Look at the downright crass and vulgar consumerism of the elites of Thailand, Indonesia and the Philippines, who robbed their people blind while extolling the virtues of the free market and development, and along the way collecting enough handbags and shoes to fill a score of department stores. And now that the scourge of the OKB complex — Orang Kaya Baru, as they call it in Indonesia — has come to Malaysia as well, we now have our own lurid tales of handbags galore to excite our jaded imagination.
What all these regimes did was common in many respects: They personalised power and centralised it in the hands of an increasingly smaller oligarchy; they kept power in the hands of a few families and cronies; and they lorded it over the masses who could not have and could not afford what they had.
The creed of postcolonial authoritarian states has always been uncontrolled capitalism and the rush for more wealth; with the attendant power and economic cleavages in tow. Imelda Marcos did not end as a woman whom others admired for her handbags; she was loathed for them by people who could not afford rice. The same applies to the Suharto family and all the other corrupt ruling elites of the postcolonial world.
In the process of enriching and empowering themselves, it was they — and not the masses — who first introduced, and later expanded — the gulf between the rich and the poor; pushing the already poor masses to the extreme of being more and more disempowered and disconnected from the system.
The end result is a growing pyramid of inequality where the gradient grows steeper, to the point where those outside the system of networks and privileges feel that they — literally — have nothing left to lose. I recall seeing how students in Jakarta were throwing bricks and sticks at every Mercedes-Benz or BMW that drove past, as these were symbols of their relative want and poverty.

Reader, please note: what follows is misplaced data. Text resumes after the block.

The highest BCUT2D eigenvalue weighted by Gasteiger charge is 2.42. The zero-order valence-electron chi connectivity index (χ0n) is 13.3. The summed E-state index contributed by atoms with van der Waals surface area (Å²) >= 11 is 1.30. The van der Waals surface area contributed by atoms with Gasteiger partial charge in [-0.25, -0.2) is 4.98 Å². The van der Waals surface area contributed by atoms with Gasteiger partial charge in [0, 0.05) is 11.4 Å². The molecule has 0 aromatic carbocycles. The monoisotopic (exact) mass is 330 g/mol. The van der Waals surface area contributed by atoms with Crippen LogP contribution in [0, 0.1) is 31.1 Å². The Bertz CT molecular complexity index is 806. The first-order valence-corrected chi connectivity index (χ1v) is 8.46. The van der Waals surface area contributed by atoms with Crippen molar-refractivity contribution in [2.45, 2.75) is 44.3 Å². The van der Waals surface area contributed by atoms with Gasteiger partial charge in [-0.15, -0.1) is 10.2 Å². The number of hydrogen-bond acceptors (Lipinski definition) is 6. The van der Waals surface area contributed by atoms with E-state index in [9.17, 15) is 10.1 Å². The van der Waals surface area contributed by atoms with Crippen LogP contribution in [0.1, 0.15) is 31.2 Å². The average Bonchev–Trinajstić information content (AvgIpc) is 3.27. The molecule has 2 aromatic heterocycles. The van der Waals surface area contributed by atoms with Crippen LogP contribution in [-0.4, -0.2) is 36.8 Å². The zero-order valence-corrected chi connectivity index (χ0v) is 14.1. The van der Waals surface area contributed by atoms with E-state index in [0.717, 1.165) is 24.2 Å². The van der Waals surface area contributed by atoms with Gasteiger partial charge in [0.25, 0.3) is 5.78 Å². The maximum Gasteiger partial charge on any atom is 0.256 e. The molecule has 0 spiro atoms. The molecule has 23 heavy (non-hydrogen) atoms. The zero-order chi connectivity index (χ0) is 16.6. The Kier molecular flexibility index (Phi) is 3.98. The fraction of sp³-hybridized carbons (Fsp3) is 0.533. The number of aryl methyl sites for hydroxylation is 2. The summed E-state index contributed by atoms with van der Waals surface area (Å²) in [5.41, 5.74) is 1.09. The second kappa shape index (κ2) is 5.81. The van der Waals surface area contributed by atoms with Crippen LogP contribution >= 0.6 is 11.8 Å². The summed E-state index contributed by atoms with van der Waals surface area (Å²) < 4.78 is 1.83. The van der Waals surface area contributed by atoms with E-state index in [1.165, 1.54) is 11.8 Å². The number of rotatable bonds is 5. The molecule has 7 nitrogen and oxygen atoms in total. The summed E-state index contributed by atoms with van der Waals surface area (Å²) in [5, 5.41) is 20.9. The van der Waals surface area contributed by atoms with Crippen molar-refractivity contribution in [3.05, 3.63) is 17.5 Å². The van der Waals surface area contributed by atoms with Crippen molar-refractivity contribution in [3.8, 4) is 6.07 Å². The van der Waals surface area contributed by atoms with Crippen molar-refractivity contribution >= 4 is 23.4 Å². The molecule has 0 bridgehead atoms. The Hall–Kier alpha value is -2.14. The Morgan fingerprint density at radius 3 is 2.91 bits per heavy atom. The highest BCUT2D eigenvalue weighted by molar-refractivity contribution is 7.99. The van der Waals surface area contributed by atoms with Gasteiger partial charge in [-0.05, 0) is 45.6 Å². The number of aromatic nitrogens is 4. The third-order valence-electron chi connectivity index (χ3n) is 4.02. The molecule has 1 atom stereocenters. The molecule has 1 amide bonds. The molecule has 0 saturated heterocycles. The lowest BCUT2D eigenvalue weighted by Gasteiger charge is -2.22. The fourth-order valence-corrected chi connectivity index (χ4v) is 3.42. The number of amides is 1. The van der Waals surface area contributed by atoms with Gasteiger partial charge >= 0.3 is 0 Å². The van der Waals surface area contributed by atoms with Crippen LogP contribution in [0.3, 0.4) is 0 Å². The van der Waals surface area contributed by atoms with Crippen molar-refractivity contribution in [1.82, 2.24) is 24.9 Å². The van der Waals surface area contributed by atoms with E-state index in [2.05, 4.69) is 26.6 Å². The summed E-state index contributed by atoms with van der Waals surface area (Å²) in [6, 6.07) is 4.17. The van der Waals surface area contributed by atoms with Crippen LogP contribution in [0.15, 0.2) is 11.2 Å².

Yet it seems to have become a norm that so many elites in the postcolonial world cannot see this happening around them until it is too late, because they cannot look beyond their credit cards and the next purchase in front of their noses.
Our political culture across the postcolonial world remains a hybrid entity, made up by the misappropriated tools of modernity held in the clutches of a feudalism that cannot and will not die. Every cheap, low-grade tin-pot dictator wants a yacht for himself, a private jet, a luxury home and some babes in tow (Or tucked away in some apartment block in Orchard road). Their wives are often just as bad, exhibiting a gluttony for shopping that borders on the pathological, even during times of economic hardship.
Ultimately the disconnected masses who have nothing to lose (as they have for so long been denied a stake in anything) will say enough is enough, and this brings us one step closer to social change whether we like it or not.
Can Malaysia reform in time? I don’t know as I am not a fortune teller (if I was I wouldn’t be earning the salary of a teacher I can tell you), but change will happen; whether it comes from within or without. Or perhaps from both ends at the same time.
One thing is clear though, and it is that the old institutions of power are beginning to adjust to the new realities on the ground. The fact that they even realise this is happening is already a miracle for someone like me who is jaded beyond description and with a failing heart to boot.
Whatever happens in the weeks and months to come, things — or at least something — will move. And movement, and change, are always positive indicators that there is life in the nation yet.
Dr Farish A Noor, an Aliran member, is a senior fellow at the Nanyang Technological University, Singapore.